Last Monday, the U.S. Supreme Court ruled 9-0 that contracted warehouse workers for Amazon did not have to be paid for time spent waiting to clear through an anti-theft security screening after their shifts. Justice Clarence Thomas ruled that time spent in an after-work security screening was not integral and indispensable to the primary activity of a warehouse worker, therefore not covered under the federal Fair Labor Standards Act. So what does that mean for you?
First of all, this should mean that any worker who has to go through a security check after work will not have to be paid by their employer for the time that process takes. However other pre- and post- workday activities should still be covered under the Fair Labor Standards Act. Donning and doffing safety equipment is still compensable because such safety equipment helps an employee work safely. Call-center workers still should be paid for time spent booting up and logging into a computer and phone because a call-center employee is unable to do their job if they are not logged into their phones and computers. Employees should also consult with a lawyer about state wage and hour law as state law may be friendlier to employees.
I thought I was reading “The Onion” when I read that Jimmy John’s was forcing lowly paid sandwich makers in Illinois to sign non-compete agreements. Unfortunately, this is true, and that is tragic for Jimmy John’s employees and employees everywhere.
If there is a silver lining to this dark cloud for employees, it is that these agreements are generally not enforceable. My reading of Nebraska law leads me to believe that a non-compete agreement for a sandwich maker would not be enforceable. In Nebraska, non-compete agreements are only enforceable if 1) they are not injurious to the public and 2) protect some legitimate interest of the employer and 3) are not unduly harsh and oppressive upon the employee. Obviously these non-competes are unduly oppressive and harsh to employees, but they likely also do not protect a legitimate interest of Jimmy John’s. Employers can be protected from unfair, but not ordinary, competition. What unfair competitive advantage can an $8-per-hour sandwich maker give to another sandwich-making shop? Nebraska has struck down non-compete agreements for much more highly paid workers, like sales professionals whose livelihood depends on building relationships with customers. I cannot see how any court could equate a sandwich maker making the minimum wage with a highly-compensated software or farm-products salesperson.
But such legal reasoning is cold comfort for a low-wage worker who is stuck with one of these agreements. Such treatment of Jimmy John’s and fast-food workers in general explains efforts to unionize Jimmy John’s workers and other fast-food workers. If you are a food worker who receives one of these non-compete agreements, I would be happy to consult with you. I would also encourage you to visit jimmyjohsnworkers.org and/or fightfor15.org.
Also remember that an election is 12 days away in Nebraska, Iowa, and most of the rest of the country. Please get out and vote, and vote for candidates who support employee rights.
Employees at the Store Kraft plant in Beatrice, Neb., were stunned to find out on Monday morning that Monday would be their last day on the job. Such short notice may be against federal law and entitle the laid-off workers to back pay and benefits for up to 60 days.
Under the WARN Act (Worker Adjustment and Retraining Notification Act), employers of more than 100 employees are required, in most instances, to give workers 60 days of notice in the event of a plant closing or a mass layoff.
Press coverage of the plant closing appears to show that Store Kraft is roughly at 100 employees. If Store Kraft had more than 100 employees, then it is very possible that their former employees may have a case under the WARN Act. The closing of the Store Kraft factory is devastating for its workers and hurtful to Beatrice and the surrounding community, but former workers may have a claim against Store Kraft for the abrupt manner in which the employer shut down the plant.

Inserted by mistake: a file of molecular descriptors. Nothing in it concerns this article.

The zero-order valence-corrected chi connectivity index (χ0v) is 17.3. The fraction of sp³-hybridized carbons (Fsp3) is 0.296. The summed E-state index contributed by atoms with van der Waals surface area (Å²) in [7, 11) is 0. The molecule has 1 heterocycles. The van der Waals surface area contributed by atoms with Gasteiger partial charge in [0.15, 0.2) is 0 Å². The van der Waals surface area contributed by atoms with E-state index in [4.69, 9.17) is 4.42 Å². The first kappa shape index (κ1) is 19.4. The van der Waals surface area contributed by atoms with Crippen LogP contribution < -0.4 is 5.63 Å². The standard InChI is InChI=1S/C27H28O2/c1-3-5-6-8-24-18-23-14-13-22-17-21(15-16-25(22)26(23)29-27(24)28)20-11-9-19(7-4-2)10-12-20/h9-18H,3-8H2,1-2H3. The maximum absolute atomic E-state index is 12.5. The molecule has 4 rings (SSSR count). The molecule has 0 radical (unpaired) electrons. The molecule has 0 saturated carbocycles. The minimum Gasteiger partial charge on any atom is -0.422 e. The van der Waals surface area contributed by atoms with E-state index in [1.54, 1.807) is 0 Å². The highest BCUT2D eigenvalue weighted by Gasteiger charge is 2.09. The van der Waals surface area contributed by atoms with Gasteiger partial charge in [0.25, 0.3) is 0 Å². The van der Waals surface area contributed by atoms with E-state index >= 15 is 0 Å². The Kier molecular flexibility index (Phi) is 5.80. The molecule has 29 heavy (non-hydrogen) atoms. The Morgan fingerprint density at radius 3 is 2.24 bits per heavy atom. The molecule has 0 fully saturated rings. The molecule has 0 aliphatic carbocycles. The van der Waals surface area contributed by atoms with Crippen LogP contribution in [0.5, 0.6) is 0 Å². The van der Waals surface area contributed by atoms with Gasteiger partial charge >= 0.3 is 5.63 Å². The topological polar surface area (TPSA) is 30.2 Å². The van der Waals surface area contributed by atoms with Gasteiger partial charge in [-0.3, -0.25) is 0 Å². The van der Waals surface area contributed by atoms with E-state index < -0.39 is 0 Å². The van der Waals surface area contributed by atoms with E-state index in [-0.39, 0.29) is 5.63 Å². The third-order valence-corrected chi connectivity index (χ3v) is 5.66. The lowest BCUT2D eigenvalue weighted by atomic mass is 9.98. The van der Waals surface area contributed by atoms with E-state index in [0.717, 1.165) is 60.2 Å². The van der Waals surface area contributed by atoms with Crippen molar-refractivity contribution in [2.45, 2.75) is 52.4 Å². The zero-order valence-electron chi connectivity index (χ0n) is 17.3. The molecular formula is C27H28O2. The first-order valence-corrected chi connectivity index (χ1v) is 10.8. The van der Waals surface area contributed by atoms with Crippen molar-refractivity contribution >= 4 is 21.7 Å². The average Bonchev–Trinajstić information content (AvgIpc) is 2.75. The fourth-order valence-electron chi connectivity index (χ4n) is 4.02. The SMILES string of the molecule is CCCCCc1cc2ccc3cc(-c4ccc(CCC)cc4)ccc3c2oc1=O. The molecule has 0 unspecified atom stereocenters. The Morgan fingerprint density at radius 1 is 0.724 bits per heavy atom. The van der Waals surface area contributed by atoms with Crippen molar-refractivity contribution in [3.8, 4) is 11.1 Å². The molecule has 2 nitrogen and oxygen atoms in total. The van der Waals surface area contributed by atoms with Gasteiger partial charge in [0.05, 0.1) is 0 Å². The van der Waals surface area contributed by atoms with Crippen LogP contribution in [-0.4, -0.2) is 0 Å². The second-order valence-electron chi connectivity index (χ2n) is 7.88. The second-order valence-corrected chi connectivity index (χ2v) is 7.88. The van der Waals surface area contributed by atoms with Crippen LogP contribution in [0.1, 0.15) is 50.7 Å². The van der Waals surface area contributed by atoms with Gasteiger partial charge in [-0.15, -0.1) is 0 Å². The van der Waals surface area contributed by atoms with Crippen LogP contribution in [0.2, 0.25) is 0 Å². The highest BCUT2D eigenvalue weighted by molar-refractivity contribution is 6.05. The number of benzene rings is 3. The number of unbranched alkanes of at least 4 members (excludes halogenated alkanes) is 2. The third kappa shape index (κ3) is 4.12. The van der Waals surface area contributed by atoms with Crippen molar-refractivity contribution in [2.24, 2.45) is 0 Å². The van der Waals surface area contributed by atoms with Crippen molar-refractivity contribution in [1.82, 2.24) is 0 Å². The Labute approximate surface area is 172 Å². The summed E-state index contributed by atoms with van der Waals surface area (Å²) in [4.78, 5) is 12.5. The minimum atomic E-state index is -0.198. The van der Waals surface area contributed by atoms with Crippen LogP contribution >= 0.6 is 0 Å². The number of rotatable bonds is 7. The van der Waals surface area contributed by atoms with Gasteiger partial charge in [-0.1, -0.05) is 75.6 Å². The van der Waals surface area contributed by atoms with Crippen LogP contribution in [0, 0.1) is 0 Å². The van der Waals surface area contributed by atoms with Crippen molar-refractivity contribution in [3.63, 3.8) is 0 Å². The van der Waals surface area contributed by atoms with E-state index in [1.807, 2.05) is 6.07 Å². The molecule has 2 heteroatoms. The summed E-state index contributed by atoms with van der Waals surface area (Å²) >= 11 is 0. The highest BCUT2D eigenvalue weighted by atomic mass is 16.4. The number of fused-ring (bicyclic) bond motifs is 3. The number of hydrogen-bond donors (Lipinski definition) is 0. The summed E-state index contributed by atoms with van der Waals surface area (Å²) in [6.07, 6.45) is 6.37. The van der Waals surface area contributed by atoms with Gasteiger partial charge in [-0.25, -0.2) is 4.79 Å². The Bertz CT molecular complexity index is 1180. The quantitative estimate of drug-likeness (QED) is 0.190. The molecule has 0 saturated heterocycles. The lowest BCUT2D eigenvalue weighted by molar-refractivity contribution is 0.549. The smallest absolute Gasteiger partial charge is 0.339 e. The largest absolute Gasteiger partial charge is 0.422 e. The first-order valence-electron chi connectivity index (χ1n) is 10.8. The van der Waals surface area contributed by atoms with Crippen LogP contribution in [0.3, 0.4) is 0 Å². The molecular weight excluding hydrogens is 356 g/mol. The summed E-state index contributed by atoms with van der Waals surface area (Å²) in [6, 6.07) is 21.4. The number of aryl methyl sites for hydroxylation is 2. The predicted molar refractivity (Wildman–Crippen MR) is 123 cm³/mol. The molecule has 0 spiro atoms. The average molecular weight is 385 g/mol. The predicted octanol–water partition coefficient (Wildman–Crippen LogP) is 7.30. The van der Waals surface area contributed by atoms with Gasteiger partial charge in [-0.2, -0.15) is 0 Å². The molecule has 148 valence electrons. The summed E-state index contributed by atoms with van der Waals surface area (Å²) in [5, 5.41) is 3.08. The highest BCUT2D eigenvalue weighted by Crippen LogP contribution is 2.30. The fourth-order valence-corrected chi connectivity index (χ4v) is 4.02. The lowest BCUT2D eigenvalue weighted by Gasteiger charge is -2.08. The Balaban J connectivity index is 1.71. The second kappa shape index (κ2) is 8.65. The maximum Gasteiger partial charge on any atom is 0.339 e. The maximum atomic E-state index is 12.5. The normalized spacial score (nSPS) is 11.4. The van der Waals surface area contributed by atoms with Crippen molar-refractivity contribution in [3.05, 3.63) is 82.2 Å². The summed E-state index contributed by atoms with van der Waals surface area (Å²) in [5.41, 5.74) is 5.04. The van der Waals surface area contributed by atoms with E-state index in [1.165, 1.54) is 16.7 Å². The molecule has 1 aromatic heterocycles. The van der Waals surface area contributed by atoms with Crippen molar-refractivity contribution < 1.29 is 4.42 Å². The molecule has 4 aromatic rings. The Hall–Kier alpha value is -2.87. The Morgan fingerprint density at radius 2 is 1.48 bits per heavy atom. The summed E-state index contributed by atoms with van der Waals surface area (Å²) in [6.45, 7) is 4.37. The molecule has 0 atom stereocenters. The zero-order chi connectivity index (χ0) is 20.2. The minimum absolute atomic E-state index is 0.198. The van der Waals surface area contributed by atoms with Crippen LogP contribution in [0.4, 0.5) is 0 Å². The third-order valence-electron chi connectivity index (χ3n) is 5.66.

“Calling a dog’s tail a leg does not make it a leg.” Abraham Lincoln
FedEx drivers recently won two class-action lawsuits in the 9th Circuit Court of Appeals. The court ruled that FedEx wrongfully withheld overtime pay, Social Security, unemployment, Medicare and other benefits to drivers because they were misclassified as independent contractors rather than employees. The decisions were driven by the fact that FedEx exercised control over the appearance of drivers as well as what packages to deliver, on what days, and at what times.
Though the FedEx decision only applies to Oregon and California, it is very possible that a similar decision would have been made under Nebraska law. Under the Nebraska Wage Payment and Collection Act as well as under the Employment Security Law, Neb. Rev. Stat. 48-601 et al., there is a five-part test as to whether a worker is an independent contractor or employee.
- Individual is free from control or direction under contract of hire
- Individual is free from control or direction as a matter of fact
- Service is outside the usual course of business for which service is performed
- Such service is performed outside of all the places of business of the enterprise which such service is performed
- Individual is customarily engaged in an independently established trade, business or profession.
Nebraska law creates a presumption of an employer-employee relationship. Tracy v. Tracy, 581 N.W. 2d 96, 7 Neb. App. 143 (Neb. Court of Appeals, 1998) In short, if you can answer most of those questions “no,” you are very likely an employee rather than an independent contractor. The mere fact that you may have signed a documents stating you are independent contractor does not necessarily mean you are an independent contractor.
In addition to protections under federal law, asking questions about your employment status is also a protected activity under Nebraska law. Being misclassified as an independent contractor could cost you thousands of dollars in wages and benefits. However, you have the ability to fight back if you are being misclassified.
Our colleague, Tom Domer in Milwaukee, recently criticized the media for their misleading coverage of “FMLA abuse” among public employees in Milwaukee. This criticism parallels our criticism about misleading coverage of an unemployment decision in Iowa. Domer pointed out correctly that FMLA leave is unpaid. The fact that FMLA leave is unpaid leave makes it possible for employers to abuse FMLA.